– – –
More next week.

Next generation website. 1st week of ‘discovery’

It’s been a while coming but this week, things got underway with a five week project to reimagine what this website could be. The intention being that we’ll relaunch this website in the future.
We’re following a product development methodology called agile which means things are done quickly and tested with users and then iterated to make better. This five week project is known as ‘discovery’ in the trade which focuses on both user research and technology architecture in equal measure.

Interviews and user journeys

IMG_0170

 

We’ve spoken to 4 users and 6 stakeholders. Next week the user interviews continue and all are contributing to the journey we’re mapping which shows users interacting and getting value from the jewel in EEN digital estate; the partnering opportunities database. It’s really interesting to hear perspectives from both sides and the experiences tends to be positive albeit, there’s work to be done to improve the web experience.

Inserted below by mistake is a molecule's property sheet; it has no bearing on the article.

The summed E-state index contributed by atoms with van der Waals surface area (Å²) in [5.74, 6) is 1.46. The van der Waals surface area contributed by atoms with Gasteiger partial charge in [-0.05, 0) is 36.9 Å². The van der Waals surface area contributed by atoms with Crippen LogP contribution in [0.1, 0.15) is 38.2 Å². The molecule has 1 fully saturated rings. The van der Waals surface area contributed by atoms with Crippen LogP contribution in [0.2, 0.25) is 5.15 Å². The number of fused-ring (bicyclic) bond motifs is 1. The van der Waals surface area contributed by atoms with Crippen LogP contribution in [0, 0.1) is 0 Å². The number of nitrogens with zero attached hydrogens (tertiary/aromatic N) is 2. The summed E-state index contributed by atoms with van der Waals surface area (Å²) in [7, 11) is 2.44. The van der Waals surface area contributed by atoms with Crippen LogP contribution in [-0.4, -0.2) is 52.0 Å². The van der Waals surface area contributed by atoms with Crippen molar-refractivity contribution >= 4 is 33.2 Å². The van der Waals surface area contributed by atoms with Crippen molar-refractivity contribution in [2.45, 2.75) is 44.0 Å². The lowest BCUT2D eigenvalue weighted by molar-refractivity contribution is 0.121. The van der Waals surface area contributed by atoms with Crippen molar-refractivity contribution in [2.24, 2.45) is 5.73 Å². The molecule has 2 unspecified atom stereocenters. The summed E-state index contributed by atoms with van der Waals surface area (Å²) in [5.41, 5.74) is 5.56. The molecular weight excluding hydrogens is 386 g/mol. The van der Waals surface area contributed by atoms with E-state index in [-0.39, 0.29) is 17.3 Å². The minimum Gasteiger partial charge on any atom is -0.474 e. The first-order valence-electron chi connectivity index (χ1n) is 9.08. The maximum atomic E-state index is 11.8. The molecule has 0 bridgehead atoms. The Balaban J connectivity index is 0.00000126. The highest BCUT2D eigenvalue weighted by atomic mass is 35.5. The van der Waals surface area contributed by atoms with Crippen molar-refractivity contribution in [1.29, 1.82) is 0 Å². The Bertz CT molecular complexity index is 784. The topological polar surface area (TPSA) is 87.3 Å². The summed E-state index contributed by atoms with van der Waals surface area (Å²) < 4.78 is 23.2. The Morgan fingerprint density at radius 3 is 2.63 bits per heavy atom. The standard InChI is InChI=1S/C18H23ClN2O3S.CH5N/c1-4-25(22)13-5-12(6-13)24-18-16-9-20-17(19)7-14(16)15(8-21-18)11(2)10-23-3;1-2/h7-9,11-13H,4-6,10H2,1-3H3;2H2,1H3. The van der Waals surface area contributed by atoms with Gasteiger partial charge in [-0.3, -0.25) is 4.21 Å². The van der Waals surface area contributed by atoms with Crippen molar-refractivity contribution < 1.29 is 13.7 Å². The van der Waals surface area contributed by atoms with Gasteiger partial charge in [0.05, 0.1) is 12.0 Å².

Like I say, this research will continue and will shape the priorities, features and user stories we need to address when tacking a rough prototype the week after. We’ll be presenting this back to the EEN management team to sense check and double check that we’re on the right lines.
This five week project will conclude with a rough prototype of what the new website could be. We’ll test it with some users and compare it against benchmarks on this existing site.

Technology

 

EEN technology architecture